Christopher Such @suchmo83
Primary teacher Christopher Such’s biggest reflection of working with lower attaining pupils is one that will chime with anyone who has worked with children: “People hate failing at things, especially compared to their peers.” He argues that the “false gods of pace and curriculum coverage” too often leave “children to languish, their motivation sacrificed”. This blog carefully sets out a more inclusive approach to teaching and curriculum whilst explicitly renouncing the idea of lowering expectations around standards.
Debra Kidd @debrakidd
It’s fascinating how recent discussion on curriculum has caused folk to focus on aspects of education that they feel have been missing. Debra Kidd argues that there is a risk that we are sidelining “the existing knowledge, interest and emotional engagement” of pupils in our quest to implement more effective educational practice. Personally, I’ve embraced the opportunity to plan a better sequenced curriculum; to teach using strategies that promote longer term retention. This means having a very clear idea of which topics are going to be learned, and setting out the exact facts within each, which will be regularly quizzed.
Perhaps this chimes with Ofsted’s vision, which Kidd describes as a “‘tabula rasa’ model” or, more humorously “a pot noodle…without the hot water”. And perhaps she is right. Regardless of whether you agree with Kidd’s analysis of Ofsted, I defy anyone to read this and not yearn desperately to be a child sitting in the sort of lesson she describes in her blog.
Megan Sumeracki @DrSumeracki
Whilst it may be obvious to you that learning styles are pseudo-scientific nonsense, you may be surprised to read in this blog that a survey found 93 per cent of UK primary and secondary teachers believe in them. Why is this a problem? Well, there is a similar concept with psychological research known as “Dual Coding”. The idea behind dual coding is to combine words and visuals, such as, say, pictures, diagrams or graphic organisers, to provide different representations of the information, both visual and verbal, to help students better understand the information. A new book by Oliver Caviglioli on this issue looks set to become a huge craze in schools and to change PowerPoint presentations in lessons for ever. Megan Sumeracki teases out the difference between dual coding and learning styles in this super-accessible blogpost.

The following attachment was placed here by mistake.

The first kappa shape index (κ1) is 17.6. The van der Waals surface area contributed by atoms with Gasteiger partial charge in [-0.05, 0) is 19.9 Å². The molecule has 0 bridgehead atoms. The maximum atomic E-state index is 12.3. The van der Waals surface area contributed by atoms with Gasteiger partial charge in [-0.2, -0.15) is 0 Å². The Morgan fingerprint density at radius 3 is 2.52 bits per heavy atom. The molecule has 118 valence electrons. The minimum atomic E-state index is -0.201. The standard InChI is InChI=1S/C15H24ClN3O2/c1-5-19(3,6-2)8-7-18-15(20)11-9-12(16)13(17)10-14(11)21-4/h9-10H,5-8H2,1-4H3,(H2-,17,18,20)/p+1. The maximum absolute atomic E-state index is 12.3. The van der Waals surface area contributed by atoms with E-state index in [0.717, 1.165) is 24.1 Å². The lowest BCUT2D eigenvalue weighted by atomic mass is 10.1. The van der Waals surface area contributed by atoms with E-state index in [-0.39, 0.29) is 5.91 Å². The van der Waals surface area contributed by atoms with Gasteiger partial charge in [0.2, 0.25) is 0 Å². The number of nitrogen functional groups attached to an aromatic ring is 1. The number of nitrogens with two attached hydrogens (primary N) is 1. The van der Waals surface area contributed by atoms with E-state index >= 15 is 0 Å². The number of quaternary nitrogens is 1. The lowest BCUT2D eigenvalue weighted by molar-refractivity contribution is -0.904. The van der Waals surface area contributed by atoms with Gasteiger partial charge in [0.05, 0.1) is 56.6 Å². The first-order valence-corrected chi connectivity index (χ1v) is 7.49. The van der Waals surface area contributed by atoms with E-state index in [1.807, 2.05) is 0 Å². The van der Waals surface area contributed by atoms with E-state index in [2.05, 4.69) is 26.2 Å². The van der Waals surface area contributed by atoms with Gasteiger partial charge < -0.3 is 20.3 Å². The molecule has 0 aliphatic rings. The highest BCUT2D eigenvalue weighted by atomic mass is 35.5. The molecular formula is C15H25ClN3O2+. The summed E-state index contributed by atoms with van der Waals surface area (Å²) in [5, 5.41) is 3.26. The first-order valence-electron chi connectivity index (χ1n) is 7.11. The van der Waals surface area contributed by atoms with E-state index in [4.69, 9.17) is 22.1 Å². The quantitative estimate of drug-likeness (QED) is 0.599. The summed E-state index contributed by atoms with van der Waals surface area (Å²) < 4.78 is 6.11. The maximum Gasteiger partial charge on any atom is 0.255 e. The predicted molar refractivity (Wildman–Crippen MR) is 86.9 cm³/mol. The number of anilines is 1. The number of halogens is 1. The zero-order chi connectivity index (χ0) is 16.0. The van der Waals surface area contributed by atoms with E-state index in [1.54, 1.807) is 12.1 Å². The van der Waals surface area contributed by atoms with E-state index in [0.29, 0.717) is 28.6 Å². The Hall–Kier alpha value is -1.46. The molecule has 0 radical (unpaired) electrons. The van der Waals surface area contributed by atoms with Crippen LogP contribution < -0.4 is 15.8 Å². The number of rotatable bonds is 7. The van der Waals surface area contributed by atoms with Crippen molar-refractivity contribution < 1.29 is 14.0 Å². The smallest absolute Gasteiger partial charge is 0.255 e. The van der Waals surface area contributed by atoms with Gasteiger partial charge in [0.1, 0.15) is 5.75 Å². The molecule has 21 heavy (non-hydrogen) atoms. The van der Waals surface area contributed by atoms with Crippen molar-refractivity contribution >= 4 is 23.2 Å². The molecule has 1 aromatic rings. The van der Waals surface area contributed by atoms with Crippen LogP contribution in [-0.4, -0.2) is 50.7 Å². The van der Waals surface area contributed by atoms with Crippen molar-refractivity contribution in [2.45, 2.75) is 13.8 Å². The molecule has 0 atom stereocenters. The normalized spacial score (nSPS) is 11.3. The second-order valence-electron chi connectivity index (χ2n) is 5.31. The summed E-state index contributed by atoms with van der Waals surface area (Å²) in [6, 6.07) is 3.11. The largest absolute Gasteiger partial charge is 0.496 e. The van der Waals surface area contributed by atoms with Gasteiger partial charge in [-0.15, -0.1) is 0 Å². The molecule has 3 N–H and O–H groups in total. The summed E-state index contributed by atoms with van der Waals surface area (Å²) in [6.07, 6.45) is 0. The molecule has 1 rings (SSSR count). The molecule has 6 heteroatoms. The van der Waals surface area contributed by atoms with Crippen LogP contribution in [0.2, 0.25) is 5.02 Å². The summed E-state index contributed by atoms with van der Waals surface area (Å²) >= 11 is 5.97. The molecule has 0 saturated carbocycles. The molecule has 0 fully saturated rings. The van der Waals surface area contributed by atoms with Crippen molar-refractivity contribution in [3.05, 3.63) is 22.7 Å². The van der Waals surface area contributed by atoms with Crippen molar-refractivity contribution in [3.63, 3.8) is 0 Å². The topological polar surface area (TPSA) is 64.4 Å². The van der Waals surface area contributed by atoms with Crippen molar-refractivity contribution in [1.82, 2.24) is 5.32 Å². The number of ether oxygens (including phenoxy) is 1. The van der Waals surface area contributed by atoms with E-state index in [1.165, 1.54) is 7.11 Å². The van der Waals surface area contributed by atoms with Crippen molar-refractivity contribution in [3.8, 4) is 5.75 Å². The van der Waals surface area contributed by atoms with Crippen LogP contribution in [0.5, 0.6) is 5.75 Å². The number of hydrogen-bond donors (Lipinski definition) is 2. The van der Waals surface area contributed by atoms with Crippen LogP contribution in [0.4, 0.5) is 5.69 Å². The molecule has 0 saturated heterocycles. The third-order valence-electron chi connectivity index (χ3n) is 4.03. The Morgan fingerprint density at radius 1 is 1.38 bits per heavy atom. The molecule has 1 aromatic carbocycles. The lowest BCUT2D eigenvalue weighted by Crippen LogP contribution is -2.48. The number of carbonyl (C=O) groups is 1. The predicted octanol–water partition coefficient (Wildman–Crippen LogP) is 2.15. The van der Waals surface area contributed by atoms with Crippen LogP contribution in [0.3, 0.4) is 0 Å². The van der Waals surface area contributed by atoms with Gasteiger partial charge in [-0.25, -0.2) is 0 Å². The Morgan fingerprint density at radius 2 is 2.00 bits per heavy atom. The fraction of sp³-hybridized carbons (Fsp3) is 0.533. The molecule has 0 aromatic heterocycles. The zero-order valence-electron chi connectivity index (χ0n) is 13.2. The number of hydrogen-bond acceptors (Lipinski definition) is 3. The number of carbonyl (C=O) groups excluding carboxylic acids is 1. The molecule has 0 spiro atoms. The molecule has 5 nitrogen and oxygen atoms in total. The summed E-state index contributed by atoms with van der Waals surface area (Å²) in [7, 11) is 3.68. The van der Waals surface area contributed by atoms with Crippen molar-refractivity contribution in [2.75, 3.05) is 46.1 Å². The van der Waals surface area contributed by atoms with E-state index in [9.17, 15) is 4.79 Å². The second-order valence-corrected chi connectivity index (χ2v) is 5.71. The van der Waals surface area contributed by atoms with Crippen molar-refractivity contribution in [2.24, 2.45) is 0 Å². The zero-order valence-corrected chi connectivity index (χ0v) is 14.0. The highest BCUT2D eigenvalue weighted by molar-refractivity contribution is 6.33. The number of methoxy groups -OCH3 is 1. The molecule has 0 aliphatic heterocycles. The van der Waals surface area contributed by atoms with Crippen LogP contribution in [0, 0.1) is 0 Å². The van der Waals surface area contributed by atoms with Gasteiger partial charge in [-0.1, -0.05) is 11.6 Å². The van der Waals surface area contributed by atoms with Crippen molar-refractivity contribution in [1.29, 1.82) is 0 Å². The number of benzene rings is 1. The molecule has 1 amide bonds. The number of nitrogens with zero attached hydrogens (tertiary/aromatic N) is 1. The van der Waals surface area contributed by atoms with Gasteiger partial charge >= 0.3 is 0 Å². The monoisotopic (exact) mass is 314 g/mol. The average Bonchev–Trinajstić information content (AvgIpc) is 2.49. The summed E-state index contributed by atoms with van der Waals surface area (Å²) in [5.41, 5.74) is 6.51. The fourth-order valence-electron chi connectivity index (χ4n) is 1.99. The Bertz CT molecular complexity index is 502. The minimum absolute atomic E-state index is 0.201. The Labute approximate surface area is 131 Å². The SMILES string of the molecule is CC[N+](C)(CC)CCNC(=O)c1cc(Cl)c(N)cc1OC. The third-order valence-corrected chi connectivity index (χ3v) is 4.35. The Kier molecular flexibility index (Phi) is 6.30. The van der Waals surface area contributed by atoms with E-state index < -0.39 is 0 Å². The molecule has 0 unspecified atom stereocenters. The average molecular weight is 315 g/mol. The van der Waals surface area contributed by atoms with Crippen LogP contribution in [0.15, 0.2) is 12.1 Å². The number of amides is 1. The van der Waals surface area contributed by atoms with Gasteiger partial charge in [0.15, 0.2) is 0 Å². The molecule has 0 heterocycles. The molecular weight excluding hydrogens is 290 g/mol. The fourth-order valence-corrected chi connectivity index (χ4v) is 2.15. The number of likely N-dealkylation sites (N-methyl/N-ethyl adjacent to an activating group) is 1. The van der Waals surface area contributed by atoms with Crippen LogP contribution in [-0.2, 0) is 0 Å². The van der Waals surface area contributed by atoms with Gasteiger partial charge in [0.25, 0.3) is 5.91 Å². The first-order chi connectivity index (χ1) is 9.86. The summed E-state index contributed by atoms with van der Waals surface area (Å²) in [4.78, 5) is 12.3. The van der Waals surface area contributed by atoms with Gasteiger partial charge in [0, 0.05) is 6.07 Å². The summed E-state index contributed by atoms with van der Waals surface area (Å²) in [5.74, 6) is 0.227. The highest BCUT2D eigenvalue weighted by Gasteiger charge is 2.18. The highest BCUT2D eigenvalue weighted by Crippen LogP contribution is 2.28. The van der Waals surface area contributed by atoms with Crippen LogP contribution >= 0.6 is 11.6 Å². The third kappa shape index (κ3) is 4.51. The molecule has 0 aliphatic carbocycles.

Jo Facer @jo_facer
What’s the most important book on education that you’ve read this year? For English teacher Jo Facer, it is The Teacher Gap by Rebecca Allen and Sam Sims. Jo’s conclusion from reading the book is “teachers are really important to student success, and this is even more the case for disadvantaged students. We need to train them better, and we need to treat them better.” It’s a summary that is sure to please everybody and Jo outlines the practical policy recommendations set out by the book that may help us to get there. I would thoroughly recommend taking some time to delve into Facer’s previous posts; absolute gems, each and every one of them.
Gary Jones @DrGaryJones
In 2011, the Education Endowment Foundation was created with the goal of improving the attainment of disadvantaged pupils through evidence-based practice; in turn, teachers and academics have worked to transform into an “evidence-based profession”. Ironic, then, that a recent RCT suggests that the Research Leads Improving Students’ Education (RISE) project seems to have had no positive impact whatsoever. In this post, Dr Gary Jones digs into the detail of the report, and offers six reasons why hope is not lost for research that seeks to improve teaching and learning.
Source: School News
Jon Hutchinson’s top blogs of the week June 2019